In search of The Third Man
CITY BREAK:An atmospheric tour retraces the steps of one of cinema’s most intriguing anti-heroes, offering fascinating trivia on the film and an insight into the seedy world of post-war Vienna, writes MARY RUSSELL
THE GREY COBBLESTONES gleam silver after a recent rainfall. The dark, unlit street gives out an uneasy feel. Something’s not right. A cat sidles round a corner and disappears into a doorway. A man leans on a nearby bridge and shouts and as he does so a woman opens an upstairs window to remonstrate, the light from the window illuminating the cat rubbing against the trouserleg of . . . No, stop! That’s the spoiler because yes, I’m in Vienna on a guided tour which takes us on the trail of you know who. Okay, the zither tune is a clue: we’re looking for Harry Lime.
The film The Third Man, made in 1948, only three years after WWll ended, shows the underbelly of this elegant city almost totally destroyed by Allied bombs, divided like Berlin and patrolled by the same Allied Forces, its postwar shortages making it a haven for black marketeers. Harry Lime, played by Orson Welles, is an American racketeer living in the Russian quarter where, our guide tells us, most of the criminals lived. Why? Because the Russians were easily bribed. Harry’s friend Holly Martins (Joseph Cotton) turns up to look for him and finally locates him, Harry’s hiding place betrayed by his loving cat.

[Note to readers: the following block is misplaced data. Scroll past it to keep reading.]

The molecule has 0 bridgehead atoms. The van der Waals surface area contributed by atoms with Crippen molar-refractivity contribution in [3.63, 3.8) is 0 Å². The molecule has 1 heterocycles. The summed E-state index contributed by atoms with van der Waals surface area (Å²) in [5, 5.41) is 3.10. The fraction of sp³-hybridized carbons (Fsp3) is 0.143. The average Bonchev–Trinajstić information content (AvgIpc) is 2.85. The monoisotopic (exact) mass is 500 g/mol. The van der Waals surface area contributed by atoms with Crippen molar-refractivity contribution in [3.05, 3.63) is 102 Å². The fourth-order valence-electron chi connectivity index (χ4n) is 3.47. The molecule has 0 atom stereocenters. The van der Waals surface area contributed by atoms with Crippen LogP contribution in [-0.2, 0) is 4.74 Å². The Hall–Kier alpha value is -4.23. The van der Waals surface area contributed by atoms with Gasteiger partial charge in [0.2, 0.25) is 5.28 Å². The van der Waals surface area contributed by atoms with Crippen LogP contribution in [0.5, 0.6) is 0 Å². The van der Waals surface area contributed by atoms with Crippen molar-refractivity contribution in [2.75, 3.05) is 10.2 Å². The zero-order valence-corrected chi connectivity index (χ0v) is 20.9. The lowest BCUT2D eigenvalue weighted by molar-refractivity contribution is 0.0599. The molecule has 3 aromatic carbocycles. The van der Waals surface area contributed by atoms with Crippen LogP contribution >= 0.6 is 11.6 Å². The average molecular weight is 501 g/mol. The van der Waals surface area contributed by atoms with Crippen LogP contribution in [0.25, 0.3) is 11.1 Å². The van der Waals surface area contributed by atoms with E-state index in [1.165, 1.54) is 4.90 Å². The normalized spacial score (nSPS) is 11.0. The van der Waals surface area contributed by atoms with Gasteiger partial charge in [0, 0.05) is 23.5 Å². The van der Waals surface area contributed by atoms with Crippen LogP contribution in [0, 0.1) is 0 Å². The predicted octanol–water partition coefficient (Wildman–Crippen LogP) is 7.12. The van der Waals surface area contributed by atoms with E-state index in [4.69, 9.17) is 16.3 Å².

The two-hour tour takes us to all the hotspots of the film — the street where the balloon man wanders, the building where Harry’s girlfriend lived, the sewer kiosk down which Harry disappeared. And here we learn a bit of insider knowledge. There are two kinds of kiosks – round and octagonal – but only the latter leads to the sewers. The round ones are for sticking posters on. We gather round the octagonal kiosk but it’s locked. No sewer tours till May, partly because the rivers and canals can rise at an alarming rate creating a flash flood. Instead, we peer through the mesh and see the metal steps descending and the walls covered in graffiti.
When the film crew were down in the sewers, they wanted authenticity, with rats playing their part. But the rats, like the human population of Vienna were so starved that they ran towards, not away from, the cameramen, hoping for food. Instead, the crew had to commandeer laboratory rats who did the business.
Our guide feeds us a few jokes about rats: with people starving, the butchers of Vienna used to go into the sewers to kill rats and serve them as river trout. Had enough? No? Well, cooked cats were known as roof rats. Okay, that’s definitely enough.
What’s great about this tour is that you get so much information, some of it will surely come in handy later in a pub quiz. For instance, why were the streets always gleaming wet? Because Carol Reed, the director, got the local firemen to hose them each day.
And the cat? In fact, three were used, encouraged to stick close to Harry Lime’s shoes by having them smeared with fish paste. And look out for the popular Austrian actor Paul Hörfbiger, who didn’t know a word of English but delivered his lines as the professional he was – apart from pointing downwards for heaven then upwards for hell, to where we assume Harry has gone.
The city of Vienna, its glory restored, is a monument to the wealth of the Hapsburg family. At the time though, it was a city in ruins and in the film you can see men clearing huge piles of war damage with their bare hands. It wasn’t until the Americans brought in their bulldozers that the real clear-up began. It was 10 years before the magnificent medieval cathedral, Stephansdom, was cleared.